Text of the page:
If we had to “brand” an overly streamlined, get-in-shape exercise philosophy for people who are over 60, chances are very good that we’d go with something like “The WWY Life”. For the record, “WWY” is shorthand for “weights, walking as well as yoga”. Do you know why older folks should prioritise those types of fitness? Well, while it’s great to take part in cardio exercise at any age and get in shape — and any exercise is good exercise — as you get older, your fitness goals could be better redirected at achieving strength and better balance as well as flexibility.
Weights are responsible for building and maintaining lean muscle mass for strong bones as well as better metabolism, while yoga and walking reduce stress and cortisol levels while also keeping your fat burn high and helping your balance and flexibility. Too much cardio stresses our bodies and can take our appetites out of control.
While that seems straightforward enough — lift weights, walk a lot, do yoga — we all know that, when it comes to fitness, it’s always easier said than done. However, here’s some incentive for keeping in shape.
Work Out Socially
If you can’t just seem to pick yourself up and get off the couch alone and get into gym to try and stay in shape after you’ve turned 60, try asking a friend or two to lend you a helping hand. A number of different studies indicate that working out with other people can improve exercise enjoyment.
This study which was published in the International Journal of Technology Assessment in Health Care, makes the conclusion that walking in a group leads to both greater workout enjoyment as well as overall quality of life. Researchers also found that people were more likely to stick with exercise for the long haul. “At a time when we are being encouraged to meet physical activity guidelines, a large proportion of the public fail to do so. Our review found that people may be more likely to exercise if they have social support,” explains lead study author Catherine Meads, professor of health at Anglia Ruskin University.
One more study which was published in Biology Letters even discovered that exercising in a group leads to the release of more “feel good” endorphins as compared to a solo workout.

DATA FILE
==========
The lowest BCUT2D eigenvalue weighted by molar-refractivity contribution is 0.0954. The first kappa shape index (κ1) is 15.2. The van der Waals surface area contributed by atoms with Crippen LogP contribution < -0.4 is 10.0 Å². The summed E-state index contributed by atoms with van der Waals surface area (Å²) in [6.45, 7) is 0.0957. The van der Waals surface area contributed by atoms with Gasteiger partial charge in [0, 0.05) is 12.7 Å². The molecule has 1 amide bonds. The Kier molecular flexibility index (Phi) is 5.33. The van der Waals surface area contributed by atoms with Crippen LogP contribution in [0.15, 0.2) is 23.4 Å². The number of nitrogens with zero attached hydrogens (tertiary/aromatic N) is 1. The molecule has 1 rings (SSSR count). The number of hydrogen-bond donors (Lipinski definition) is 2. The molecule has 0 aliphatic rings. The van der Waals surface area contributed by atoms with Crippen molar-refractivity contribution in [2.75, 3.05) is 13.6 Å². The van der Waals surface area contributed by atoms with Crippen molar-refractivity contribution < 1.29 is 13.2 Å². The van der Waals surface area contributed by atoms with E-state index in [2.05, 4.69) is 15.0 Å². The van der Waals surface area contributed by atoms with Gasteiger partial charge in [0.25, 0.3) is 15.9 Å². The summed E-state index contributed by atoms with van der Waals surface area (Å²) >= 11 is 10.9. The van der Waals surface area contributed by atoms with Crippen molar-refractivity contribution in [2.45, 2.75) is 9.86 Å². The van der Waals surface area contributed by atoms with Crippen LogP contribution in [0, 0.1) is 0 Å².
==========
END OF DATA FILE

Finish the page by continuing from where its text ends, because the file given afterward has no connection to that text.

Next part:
Hack Your Personal Reward System
The key to getting and remaining in shape is to understand your personal reward system. People generally don’t have a problem following a healthy meal plan or doing a week of workouts in order to shape up. However, not everyone gives thought to the behaviours or patterns they fall back into after they’re successful for a week.
Say you’ve lost a few kilograms. Do you say, ‘I’ve worked I’ve worked so hard; I deserve a big dinner and drinks tonight?!’ Or do you say, ‘I’ve worked so hard, I deserve a better pair of running shoes to keep the momentum going?!’
If you’re the latter, your chances of being in shape are far higher. When you’re over 60, it’s challenging to burn the candle at both ends. Giving into an unhealthy reward system is much harder to come back from than it is for someone 30 years younger.
Start With Confidence
It may sound cheesy, but a little bit of self-confidence and positivity goes a long way toward a better workout. One study which was published in PLOS ONE found that believing in one’s athletic ability helps make exercise feel less strenuous. Study participants who reported a positive attitude and belief in their physical abilities found a 30-minute stationary bike session to be much easier.
In addition, when study subjects really believed in the benefits of a compression shirt they were wearing, they felt the shirt was an asset during their workout. Not least, the findings impressively show that for all those who don’t consider themselves to be great sportsmen and -women – the right product really can make sport more pleasant, if ‘only’ you believe in it.
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